We’ve remodelled the section in two halves, as a 9600mm modular unit, that can be reflected and combined to build the show as a whole. The basic module looks something like this quick screen grab (it will not look exactly like this in the final renders):

This is being agreed today. In most cases, Studios will get either one of both of the floors in this module. The two volumes are roughly equal – dimensions shown below. And yes, we do include a fire egress route for health and safety reasons. The dimensions show below already take into account space for visitors to circulate through the show.

No, you’ll have neighbours. The studio modules will be combined with other studios from each course. There is likely to be separate – big! – space for each course as a whole for the larger courses, and another that some courses will share. Final arrangement to be published soon.

We don’t know, as you haven’t designed it yet! But we’ll publish today some screenshots from the mock-up studios we’ve put together for testing. We did these quickly with whatever material was to hand, just to add some content (It only took us an hour or two to make each of these shows). We hope the curated shows you design will be more carefully considered and very much better. But this should give you some idea of what a simple show might look like.

If it’s on the same floor, you walk. If you want to go from 4th to 5th floor, you teleport, naturally. For those that have not done it before, we'll show you how.

We’re deliberately not being too explicit yet about the exact form the show will take. Partly because we’re still busy developing, testing, and debugging the game engine software, and knowing well the huge challenges involved, there’s no point in over-promising.

But mostly because it largely depends on what work and especially the quality of the files we are given. Aside from the building we’ve modelled and all the technical underpinnings of the exhibition, we have almost zero exhibition-ready content at the time of writing. We’re entirely dependent on what you submit, and relying on what is submitted being appropriate for the exhibition software we've developed. If it’s not, we won't be able to use it and all the fun things we might be able to do won’t be possible.

What we’re hoping for is an online, easily navigable, and compelling experience for visitors to the School Exhibition, available from nothing more than a web browser. Might even work on your phone – still testing this. We also have various back-up plans to provide some high quality outputs. Either way, it’s now down to you to gather, process correctly (the most important bit) and then curate the work...

No! Do it now. But don’t worry, once it’s uploaded, you’ll have plenty more time to refine what you want to exhibit. As long as you over-write the first image with one with exactly the same name, it will update in your virtual exhibition – at least until the end of next week (12th June). Most of the files in Virtual OPEN use digital  referencing, so the important thing now is just to get your image a place in the system we’re assembling (the digital pipeline...). What is more important is that it is in the right place, with the right name, with the right layer structure. Even if the image is really just a placeholder for now. That’s why we want / need you to just get your images uploaded – and to make sure the format is absolutely correct. The content can be refined later.

See above. You should process your images now, as 1000px PNGs as we’ve ask, and then over-write them if you do a better version. You will find that you have a much better idea about how you should / need to improve your image once you’ve seen it appear further down the line in Rhino. PROCESS YOUR IMAGES, AND SAVE THEM IN THE DRIVE NOW!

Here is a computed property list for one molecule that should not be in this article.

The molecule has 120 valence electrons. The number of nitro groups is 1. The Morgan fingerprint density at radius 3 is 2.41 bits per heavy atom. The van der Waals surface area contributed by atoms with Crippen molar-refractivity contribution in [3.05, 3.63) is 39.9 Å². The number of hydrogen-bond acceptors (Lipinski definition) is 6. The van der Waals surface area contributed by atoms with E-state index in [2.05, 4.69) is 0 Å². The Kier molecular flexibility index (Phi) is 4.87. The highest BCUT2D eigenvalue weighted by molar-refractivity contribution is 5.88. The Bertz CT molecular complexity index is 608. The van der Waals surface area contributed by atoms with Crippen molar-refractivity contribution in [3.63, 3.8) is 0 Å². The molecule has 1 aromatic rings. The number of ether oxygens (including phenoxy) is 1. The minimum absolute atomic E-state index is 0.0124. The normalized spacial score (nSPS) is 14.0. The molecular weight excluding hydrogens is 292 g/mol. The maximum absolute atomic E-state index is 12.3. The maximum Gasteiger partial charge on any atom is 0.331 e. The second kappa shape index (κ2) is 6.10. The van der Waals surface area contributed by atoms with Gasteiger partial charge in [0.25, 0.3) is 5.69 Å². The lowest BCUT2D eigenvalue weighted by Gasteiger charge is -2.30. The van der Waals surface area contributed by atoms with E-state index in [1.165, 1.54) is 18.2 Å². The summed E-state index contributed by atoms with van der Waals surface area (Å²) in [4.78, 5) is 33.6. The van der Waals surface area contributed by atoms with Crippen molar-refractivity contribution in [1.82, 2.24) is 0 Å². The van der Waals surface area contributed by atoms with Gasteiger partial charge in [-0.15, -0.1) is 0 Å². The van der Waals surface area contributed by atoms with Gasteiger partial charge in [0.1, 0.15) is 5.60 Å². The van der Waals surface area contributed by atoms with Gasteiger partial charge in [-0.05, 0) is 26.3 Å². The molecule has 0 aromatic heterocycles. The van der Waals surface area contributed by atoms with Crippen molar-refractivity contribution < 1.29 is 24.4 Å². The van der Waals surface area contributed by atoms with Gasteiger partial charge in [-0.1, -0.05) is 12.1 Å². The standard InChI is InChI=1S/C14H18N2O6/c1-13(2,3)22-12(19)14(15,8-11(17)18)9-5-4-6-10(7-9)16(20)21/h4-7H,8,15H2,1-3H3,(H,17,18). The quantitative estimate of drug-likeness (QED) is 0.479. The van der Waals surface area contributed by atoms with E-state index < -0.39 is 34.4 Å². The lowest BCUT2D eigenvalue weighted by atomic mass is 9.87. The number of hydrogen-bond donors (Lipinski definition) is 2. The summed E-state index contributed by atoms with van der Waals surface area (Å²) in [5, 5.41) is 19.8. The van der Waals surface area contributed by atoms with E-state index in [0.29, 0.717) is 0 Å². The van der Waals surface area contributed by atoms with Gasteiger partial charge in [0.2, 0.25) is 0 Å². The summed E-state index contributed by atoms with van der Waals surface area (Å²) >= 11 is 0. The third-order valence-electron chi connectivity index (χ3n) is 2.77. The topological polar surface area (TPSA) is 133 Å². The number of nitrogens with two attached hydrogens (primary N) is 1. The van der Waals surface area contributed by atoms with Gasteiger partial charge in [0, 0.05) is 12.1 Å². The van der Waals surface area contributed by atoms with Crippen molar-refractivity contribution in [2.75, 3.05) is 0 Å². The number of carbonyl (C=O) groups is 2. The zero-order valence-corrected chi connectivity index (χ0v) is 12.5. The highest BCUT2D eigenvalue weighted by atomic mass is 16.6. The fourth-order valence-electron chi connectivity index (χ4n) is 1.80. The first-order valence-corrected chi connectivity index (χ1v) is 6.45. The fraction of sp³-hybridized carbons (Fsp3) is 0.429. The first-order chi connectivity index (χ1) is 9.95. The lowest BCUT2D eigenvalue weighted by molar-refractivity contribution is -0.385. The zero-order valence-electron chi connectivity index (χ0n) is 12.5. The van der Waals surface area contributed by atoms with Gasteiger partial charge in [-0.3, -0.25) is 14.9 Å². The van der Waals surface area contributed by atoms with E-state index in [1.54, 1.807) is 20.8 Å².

No, not at all. We’ve designed OPEN so that you can do everything you need to with readily available and free (at least temporarily) software, that works on both PC and Mac. We’ve chosen the three packages below also because they are fantastic software, each an industry standard, and well worth you learning, as well as being both relatively straightforward and intuitive to learn if you’re new to the software, and super powerful tools for those that put the time in to master them. Virtual OPEN is a great opportunity for you to build your digital skills in these excellent tools:

Photoshop - You could get away with another image editor, but Adobe has made it available to students and academics for no cost, for the time being, and it’s the grandmaster for image editing.

Rhino 3D - Download here: https://www.rhino3d.com/download). All you need is an email, and you’ll get a fully functional version for 90 days. Super useful, easy to get started, and (sorry) ultimately waaaayy more powerful than Sketchup (But see the note re: Macs below).

DaVinci Resolve - If editing video, or anything complex in audio, we recommend Resolve. It’s amazing software, and equally amazingly it is free with no time limit for all but the most advanced features. Download here: https://www.blackmagicdesign.com/products/davinciresolve/

Yes and no. You can do a lot of the modelling and basic PNG manipulation work on a Mac. But we have found some fatal file referencing issues when using a Mac version to compile projects. Sorry, but the final assembly of the Exhibition has to be done on a PC version of Rhino 6.

Sorry, no. It introduces all sorts of unnecessary complications and it’s easily avoided. Just download yourself a demo copy of Rhino 6 and use that (it’s also better than R5..): 

https://www.rhino3d.com/download

If you have to, you can always save your files from R6 as R5 versions so that you can access them later. Just don’t introduce R5s into the system please...

No. We have lots of work to do building the very many contributions to the show before anything goes anywhere near Unreal Engine. We’ll handle all this. You just need to focus on creating great image files, models, and soon video and audio, and we’ll do what we can to get it all working properly further down the digital pipeline.